Today we're talking about inferences. It's a skill that's very important for social interactions and reading. As adults, we make inferences all the time. But it's actually something that requires putting together something you already know, applying logic, and making predictions. It can be kind of tricky.
In this post we're going to discuss how to grow this skill with young children.
Understanding cause and effect is an important step for making inferences. With your baby, it's important to engage in lots of activities that have repetition. When you stack blocks and push them, they fall down. When you push this button, the train says "choo choo," when you pull down the blanket, dad says "boo." Chances are, these simple repetitive activities are naturally helping so long as you're playing alongside your child.
Use Books and Pictures with Young Children
In addition to early literacy exposure, reading can be a great opportunity to work on inferences. Try reading a few pages together, or looking at a the pictures on each page. Then, before turning the page, ask "what do you think is going to happen next?" When you turn the page and find out, add positive reinforcement if your child was right. If they weren't right, point out what really happened: "Uh oh, the dog is sad because he lost his ball."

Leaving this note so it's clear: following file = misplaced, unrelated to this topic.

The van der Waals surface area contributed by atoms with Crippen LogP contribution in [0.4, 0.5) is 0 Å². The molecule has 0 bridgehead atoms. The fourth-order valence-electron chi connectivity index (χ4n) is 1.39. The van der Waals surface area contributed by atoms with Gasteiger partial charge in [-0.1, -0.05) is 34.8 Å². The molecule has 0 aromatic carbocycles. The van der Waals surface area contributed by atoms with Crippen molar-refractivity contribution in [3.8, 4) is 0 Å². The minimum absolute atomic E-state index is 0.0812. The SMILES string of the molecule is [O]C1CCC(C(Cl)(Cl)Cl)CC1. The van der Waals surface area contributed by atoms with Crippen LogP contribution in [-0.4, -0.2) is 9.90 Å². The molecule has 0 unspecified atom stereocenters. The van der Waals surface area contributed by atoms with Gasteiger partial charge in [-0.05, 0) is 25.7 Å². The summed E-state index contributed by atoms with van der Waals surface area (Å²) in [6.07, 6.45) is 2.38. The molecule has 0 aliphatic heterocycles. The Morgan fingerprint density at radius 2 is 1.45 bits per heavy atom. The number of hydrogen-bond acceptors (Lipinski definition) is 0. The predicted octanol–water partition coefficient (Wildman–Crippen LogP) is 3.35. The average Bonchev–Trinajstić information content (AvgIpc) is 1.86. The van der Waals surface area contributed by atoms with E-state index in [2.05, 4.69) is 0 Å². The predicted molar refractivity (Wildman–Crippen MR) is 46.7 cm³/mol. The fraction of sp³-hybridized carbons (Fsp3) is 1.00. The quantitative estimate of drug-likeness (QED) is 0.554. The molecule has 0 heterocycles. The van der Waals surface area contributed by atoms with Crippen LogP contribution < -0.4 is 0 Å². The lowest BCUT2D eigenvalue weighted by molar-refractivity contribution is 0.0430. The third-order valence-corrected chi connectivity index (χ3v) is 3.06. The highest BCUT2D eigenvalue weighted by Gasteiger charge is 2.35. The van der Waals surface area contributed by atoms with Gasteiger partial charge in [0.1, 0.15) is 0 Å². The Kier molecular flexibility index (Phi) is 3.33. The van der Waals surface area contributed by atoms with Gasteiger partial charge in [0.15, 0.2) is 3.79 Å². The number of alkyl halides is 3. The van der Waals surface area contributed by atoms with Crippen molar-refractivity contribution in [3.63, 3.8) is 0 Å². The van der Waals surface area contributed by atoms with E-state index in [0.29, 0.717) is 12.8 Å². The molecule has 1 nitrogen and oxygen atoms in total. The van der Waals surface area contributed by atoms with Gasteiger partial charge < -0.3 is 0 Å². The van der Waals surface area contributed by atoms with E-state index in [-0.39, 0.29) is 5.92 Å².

Make Inferences About Daily Activities
Before heading out somewhere, you can give your child clues about where you're going and then have them take a guess. For example, "we're going somewhere that has sand, and crabs, and seashells - where do you think we're going?" We can play a similar game with objects. For example, "something is hiding in here. It has fur, and barks, and loves to chew on bones - what do you think is hiding in here?"
Incorporate Discussion About Other People's Thoughts and Feelings
Whether you're reading a book, watching a movie, interacting with family members, or just observing others in your community, you can practice inferencing to help your child develop the ability to consider how other's feel. Try connecting it back to a moment where they might have felt the same emotion: "How do you think the girl feels since she dropped her ice cream? Remember when you spilled your cereal this morning?"
The ability to make inferences and draw conclusions is important for a child's social development and communication abilities. We hope these tips help you practice inferencing during playtime or any other daily activity. Check out the Expressable blog for other helpful tips and exercises to help your child.